Thus, the aims of this exploratory study of a representative sample of UK survivors of adult, general intensive care treatment were to: (1) explore the use of a novel questionnaire set; (2) estimate changes in family circumstances and social and economic stability; (3) assess what additional assistance (general care with living and specific health care) patients believed they required and whether these requirements had been delivered and (4) place the findings in the context of the health-related quality of life (HR-QoL) during the year of follow-up.

Materials and methods

This study was conducted by members of the Intensive Care After Care Network [15], a grouping of health-care professionals with an interest in understanding and improving the long-term outlook for survivors of critical illness, centered around hospitals that provide specific ICU follow-up clinics.


This prospective cohort study recruited patients admitted to the ICUs of 22 UK hospitals (11 teaching hospitals and 11 district general hospitals) from 31 August 2008 until 28 February 2010. This multi-center study was approved by an appropriate multi-center research ethics committee (Ref 08/H0502/90). All patients that had received at least 48 hours of level 3 dependency care (critical care for multi-system organ failure) were eligible for inclusion [16]. Patients less than 16 years old, prisoners, those whose primary abode was outside the UK or those who did not consent were excluded. Written informed consent was obtained from patients in the interval between ICU discharge and discharge from the hospital (a minority of patients were also recruited at a routine outpatient visit to a post-ICU follow-up clinic). If a patient lacked capacity then a personal legal representative gave assent for a future written approach from the study office once capacity had been regained. Written consent was sought at 6 months following discharge; patients not responding were excluded from the study.

Study design

This was a self-completed questionnaire-based study (the study questionnaire booklet forms are presented in Additional file 1). In outline, the booklet comprised the EQ-5D [17], EuroQol Visual Analogue Scale (EQ-VAS) [17], Short Form 36 Version 2 (SF-36v2; licensed pro bono from QualityMetric Inc, Lincoln, RI, USA) [18] and a novel question set designed to determine changes in family circumstances, socio-economic stability and care requirements. There was no prohibition on family members or carers helping with survey completion. The questionnaire booklet was mailed to consenting patients at 6 and 12 months after ICU admission together with an accompanying letter. In the case of a non-response, a second questionnaire booklet was mailed. In the event of non-return the protocol allowed the study team to make one telephone call. Patients who expressed a wish not to take part, or those not responding after a telephone call, were excluded from further contact.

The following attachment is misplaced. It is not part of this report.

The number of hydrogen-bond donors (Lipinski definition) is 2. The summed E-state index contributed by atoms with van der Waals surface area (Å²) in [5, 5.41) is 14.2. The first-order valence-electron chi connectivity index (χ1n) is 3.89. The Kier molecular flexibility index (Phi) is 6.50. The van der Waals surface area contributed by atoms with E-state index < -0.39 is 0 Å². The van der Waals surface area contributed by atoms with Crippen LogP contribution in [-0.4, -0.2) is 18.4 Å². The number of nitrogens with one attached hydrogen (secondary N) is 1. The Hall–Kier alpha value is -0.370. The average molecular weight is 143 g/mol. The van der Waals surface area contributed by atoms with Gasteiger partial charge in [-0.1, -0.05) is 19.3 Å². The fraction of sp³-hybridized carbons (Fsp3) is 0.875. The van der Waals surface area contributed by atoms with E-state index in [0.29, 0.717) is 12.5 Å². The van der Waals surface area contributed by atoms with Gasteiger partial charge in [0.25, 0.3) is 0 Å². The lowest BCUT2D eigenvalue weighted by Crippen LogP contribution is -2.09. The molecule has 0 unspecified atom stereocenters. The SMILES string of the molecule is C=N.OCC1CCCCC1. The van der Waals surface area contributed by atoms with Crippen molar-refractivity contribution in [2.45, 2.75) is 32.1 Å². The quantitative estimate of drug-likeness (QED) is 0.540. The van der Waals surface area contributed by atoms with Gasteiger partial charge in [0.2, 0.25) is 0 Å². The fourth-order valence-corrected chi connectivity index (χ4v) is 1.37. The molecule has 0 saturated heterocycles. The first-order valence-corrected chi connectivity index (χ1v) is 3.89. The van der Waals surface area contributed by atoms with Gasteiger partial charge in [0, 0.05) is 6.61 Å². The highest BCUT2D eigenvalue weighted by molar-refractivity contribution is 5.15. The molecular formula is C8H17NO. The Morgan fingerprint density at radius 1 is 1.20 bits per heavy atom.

For those patients who had initially returned the questionnaire booklet at 6 months, and remained alive, but had failed to respond at 12 months, a protocol amendment was sought and approved by the research ethics committee to allow the patient's primary care physician to be contacted. Death was determined using the NHS Strategic Tracing Service (NSTS). Primary care physicians were contacted after two failed mailing attempts and no response to a home phone call (14-15 months post-ICU discharge). Each primary care physician was asked to clarify whether the patient had died, changed address or had been admitted into a long-term care facility.

Study materials

Patients were first asked to complete the EQ-5D (minus the visual analogue scale) relating to their health state prior to ICU admission. The questionnaire booklet then included a further EQ-5D, EQ-VAS, SF-36v2 and our novel socio-economic question set to be completed with respect to status at the time of receipt [1921]. The EQ-VAS is a self-rated health status using a visual analogue scale graduated from 0 (the worst imaginable health state) to 100 (the best imaginable state) [17].

The SF-36 is a comprehensive, generic 36-item questionnaire that is used extensively in clinical practice to describe HR-QoL [18]. It has been demonstrated to be an acceptable and reliable tool for use in the ICU population and its use for quality of life assessment following critical illness has been recommended [22, 23]. The Physical Component Score (PCS) and Mental Component Score (MCS) were then calculated in the documented manner and standardized against the UK population using a previously validated computerized macro [20, 24].